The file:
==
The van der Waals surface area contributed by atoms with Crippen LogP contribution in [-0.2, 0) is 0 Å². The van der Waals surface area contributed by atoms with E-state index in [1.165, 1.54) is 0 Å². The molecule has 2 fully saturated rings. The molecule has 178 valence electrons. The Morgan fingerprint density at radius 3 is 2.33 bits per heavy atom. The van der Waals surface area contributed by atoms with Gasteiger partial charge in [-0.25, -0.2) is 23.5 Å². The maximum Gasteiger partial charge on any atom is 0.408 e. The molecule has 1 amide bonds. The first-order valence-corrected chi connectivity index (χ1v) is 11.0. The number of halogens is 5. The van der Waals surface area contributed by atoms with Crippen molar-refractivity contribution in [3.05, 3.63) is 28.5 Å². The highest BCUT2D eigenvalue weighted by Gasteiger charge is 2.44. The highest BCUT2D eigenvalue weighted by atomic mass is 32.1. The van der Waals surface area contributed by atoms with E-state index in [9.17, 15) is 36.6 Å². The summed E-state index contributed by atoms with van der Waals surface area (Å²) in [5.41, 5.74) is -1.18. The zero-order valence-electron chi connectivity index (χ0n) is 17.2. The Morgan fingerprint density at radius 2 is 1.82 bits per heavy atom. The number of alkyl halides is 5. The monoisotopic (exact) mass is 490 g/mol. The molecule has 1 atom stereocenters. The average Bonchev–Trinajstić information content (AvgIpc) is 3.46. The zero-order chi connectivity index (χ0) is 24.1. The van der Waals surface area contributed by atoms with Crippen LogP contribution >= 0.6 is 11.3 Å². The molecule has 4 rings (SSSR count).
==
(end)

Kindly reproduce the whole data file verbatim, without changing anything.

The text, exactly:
The van der Waals surface area contributed by atoms with Crippen LogP contribution in [-0.2, 0) is 0 Å². The van der Waals surface area contributed by atoms with E-state index in [1.165, 1.54) is 0 Å². The molecule has 2 fully saturated rings. The molecule has 178 valence electrons. The Morgan fingerprint density at radius 3 is 2.33 bits per heavy atom. The van der Waals surface area contributed by atoms with Gasteiger partial charge in [-0.25, -0.2) is 23.5 Å². The maximum Gasteiger partial charge on any atom is 0.408 e. The molecule has 1 amide bonds. The first-order valence-corrected chi connectivity index (χ1v) is 11.0. The number of halogens is 5. The van der Waals surface area contributed by atoms with Crippen molar-refractivity contribution in [3.05, 3.63) is 28.5 Å². The highest BCUT2D eigenvalue weighted by Gasteiger charge is 2.44. The highest BCUT2D eigenvalue weighted by atomic mass is 32.1. The van der Waals surface area contributed by atoms with E-state index in [9.17, 15) is 36.6 Å². The summed E-state index contributed by atoms with van der Waals surface area (Å²) in [5.41, 5.74) is -1.18. The zero-order valence-electron chi connectivity index (χ0n) is 17.2. The Morgan fingerprint density at radius 2 is 1.82 bits per heavy atom. The number of alkyl halides is 5. The monoisotopic (exact) mass is 490 g/mol. The molecule has 1 atom stereocenters. The average Bonchev–Trinajstić information content (AvgIpc) is 3.46. The zero-order chi connectivity index (χ0) is 24.1. The van der Waals surface area contributed by atoms with Crippen LogP contribution >= 0.6 is 11.3 Å². The molecule has 4 rings (SSSR count).